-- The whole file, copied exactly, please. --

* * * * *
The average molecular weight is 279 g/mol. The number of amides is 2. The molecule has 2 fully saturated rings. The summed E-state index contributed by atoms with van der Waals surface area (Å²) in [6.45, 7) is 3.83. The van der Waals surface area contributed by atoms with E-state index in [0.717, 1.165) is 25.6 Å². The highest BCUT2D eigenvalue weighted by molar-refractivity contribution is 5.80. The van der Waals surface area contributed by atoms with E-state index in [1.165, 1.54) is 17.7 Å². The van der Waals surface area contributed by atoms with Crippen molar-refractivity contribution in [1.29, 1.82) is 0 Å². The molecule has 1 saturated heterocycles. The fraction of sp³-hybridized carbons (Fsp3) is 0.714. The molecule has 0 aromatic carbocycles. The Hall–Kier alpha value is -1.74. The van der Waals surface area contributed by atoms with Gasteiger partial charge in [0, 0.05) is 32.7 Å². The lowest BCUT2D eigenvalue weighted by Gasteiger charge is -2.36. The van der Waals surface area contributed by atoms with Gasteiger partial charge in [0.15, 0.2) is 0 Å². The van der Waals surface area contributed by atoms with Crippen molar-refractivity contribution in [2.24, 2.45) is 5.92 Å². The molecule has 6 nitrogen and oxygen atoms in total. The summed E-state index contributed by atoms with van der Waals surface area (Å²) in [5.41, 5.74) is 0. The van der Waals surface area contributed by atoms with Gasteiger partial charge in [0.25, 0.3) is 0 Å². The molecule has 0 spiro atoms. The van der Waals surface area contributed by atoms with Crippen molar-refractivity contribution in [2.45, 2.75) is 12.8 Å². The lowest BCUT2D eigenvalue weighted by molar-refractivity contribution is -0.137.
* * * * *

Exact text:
The average molecular weight is 279 g/mol. The number of amides is 2. The molecule has 2 fully saturated rings. The summed E-state index contributed by atoms with van der Waals surface area (Å²) in [6.45, 7) is 3.83. The van der Waals surface area contributed by atoms with E-state index in [0.717, 1.165) is 25.6 Å². The highest BCUT2D eigenvalue weighted by molar-refractivity contribution is 5.80. The van der Waals surface area contributed by atoms with E-state index in [1.165, 1.54) is 17.7 Å². The van der Waals surface area contributed by atoms with Crippen molar-refractivity contribution in [1.29, 1.82) is 0 Å². The molecule has 1 saturated heterocycles. The fraction of sp³-hybridized carbons (Fsp3) is 0.714. The molecule has 0 aromatic carbocycles. The Hall–Kier alpha value is -1.74. The van der Waals surface area contributed by atoms with Gasteiger partial charge in [0, 0.05) is 32.7 Å². The lowest BCUT2D eigenvalue weighted by Gasteiger charge is -2.36. The van der Waals surface area contributed by atoms with Gasteiger partial charge in [0.15, 0.2) is 0 Å². The van der Waals surface area contributed by atoms with Crippen molar-refractivity contribution in [2.24, 2.45) is 5.92 Å². The molecule has 6 nitrogen and oxygen atoms in total. The summed E-state index contributed by atoms with van der Waals surface area (Å²) in [5.41, 5.74) is 0. The van der Waals surface area contributed by atoms with Gasteiger partial charge in [0.25, 0.3) is 0 Å². The molecule has 0 spiro atoms. The van der Waals surface area contributed by atoms with Crippen molar-refractivity contribution in [2.45, 2.75) is 12.8 Å². The lowest BCUT2D eigenvalue weighted by molar-refractivity contribution is -0.137.